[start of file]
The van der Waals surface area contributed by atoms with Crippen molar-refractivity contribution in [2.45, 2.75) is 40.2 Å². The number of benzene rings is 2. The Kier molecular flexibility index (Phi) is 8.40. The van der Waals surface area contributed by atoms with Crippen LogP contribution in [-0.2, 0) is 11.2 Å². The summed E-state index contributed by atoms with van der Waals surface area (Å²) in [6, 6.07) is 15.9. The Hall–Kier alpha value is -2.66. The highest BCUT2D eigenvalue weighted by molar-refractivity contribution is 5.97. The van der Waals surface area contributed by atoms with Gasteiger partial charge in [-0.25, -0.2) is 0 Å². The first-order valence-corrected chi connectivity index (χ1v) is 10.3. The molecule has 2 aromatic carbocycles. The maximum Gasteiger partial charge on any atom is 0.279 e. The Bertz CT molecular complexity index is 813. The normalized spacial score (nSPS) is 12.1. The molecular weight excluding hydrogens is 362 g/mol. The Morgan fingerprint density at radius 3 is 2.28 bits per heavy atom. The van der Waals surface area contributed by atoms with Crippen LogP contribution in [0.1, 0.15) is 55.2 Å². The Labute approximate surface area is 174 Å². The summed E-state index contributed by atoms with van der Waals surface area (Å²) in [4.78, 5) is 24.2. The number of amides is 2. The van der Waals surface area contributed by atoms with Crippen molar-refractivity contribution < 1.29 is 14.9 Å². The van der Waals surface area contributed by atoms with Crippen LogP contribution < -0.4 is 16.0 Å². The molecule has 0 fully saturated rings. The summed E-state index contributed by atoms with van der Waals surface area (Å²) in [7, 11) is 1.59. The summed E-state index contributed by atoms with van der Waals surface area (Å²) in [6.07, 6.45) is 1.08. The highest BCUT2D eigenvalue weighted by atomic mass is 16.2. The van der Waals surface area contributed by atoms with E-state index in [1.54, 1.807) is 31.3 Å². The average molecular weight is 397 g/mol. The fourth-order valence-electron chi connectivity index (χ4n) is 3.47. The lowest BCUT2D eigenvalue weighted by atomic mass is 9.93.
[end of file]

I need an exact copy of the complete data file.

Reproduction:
The van der Waals surface area contributed by atoms with Crippen molar-refractivity contribution in [2.45, 2.75) is 40.2 Å². The number of benzene rings is 2. The Kier molecular flexibility index (Phi) is 8.40. The van der Waals surface area contributed by atoms with Crippen LogP contribution in [-0.2, 0) is 11.2 Å². The summed E-state index contributed by atoms with van der Waals surface area (Å²) in [6, 6.07) is 15.9. The Hall–Kier alpha value is -2.66. The highest BCUT2D eigenvalue weighted by molar-refractivity contribution is 5.97. The van der Waals surface area contributed by atoms with Gasteiger partial charge in [-0.25, -0.2) is 0 Å². The first-order valence-corrected chi connectivity index (χ1v) is 10.3. The molecule has 2 aromatic carbocycles. The maximum Gasteiger partial charge on any atom is 0.279 e. The Bertz CT molecular complexity index is 813. The normalized spacial score (nSPS) is 12.1. The molecular weight excluding hydrogens is 362 g/mol. The Morgan fingerprint density at radius 3 is 2.28 bits per heavy atom. The van der Waals surface area contributed by atoms with Crippen LogP contribution in [0.1, 0.15) is 55.2 Å². The Labute approximate surface area is 174 Å². The summed E-state index contributed by atoms with van der Waals surface area (Å²) in [4.78, 5) is 24.2. The number of amides is 2. The van der Waals surface area contributed by atoms with Crippen molar-refractivity contribution < 1.29 is 14.9 Å². The van der Waals surface area contributed by atoms with Crippen LogP contribution < -0.4 is 16.0 Å². The molecule has 0 fully saturated rings. The summed E-state index contributed by atoms with van der Waals surface area (Å²) in [7, 11) is 1.59. The summed E-state index contributed by atoms with van der Waals surface area (Å²) in [6.07, 6.45) is 1.08. The highest BCUT2D eigenvalue weighted by atomic mass is 16.2. The van der Waals surface area contributed by atoms with E-state index in [1.54, 1.807) is 31.3 Å². The average molecular weight is 397 g/mol. The fourth-order valence-electron chi connectivity index (χ4n) is 3.47. The lowest BCUT2D eigenvalue weighted by atomic mass is 9.93.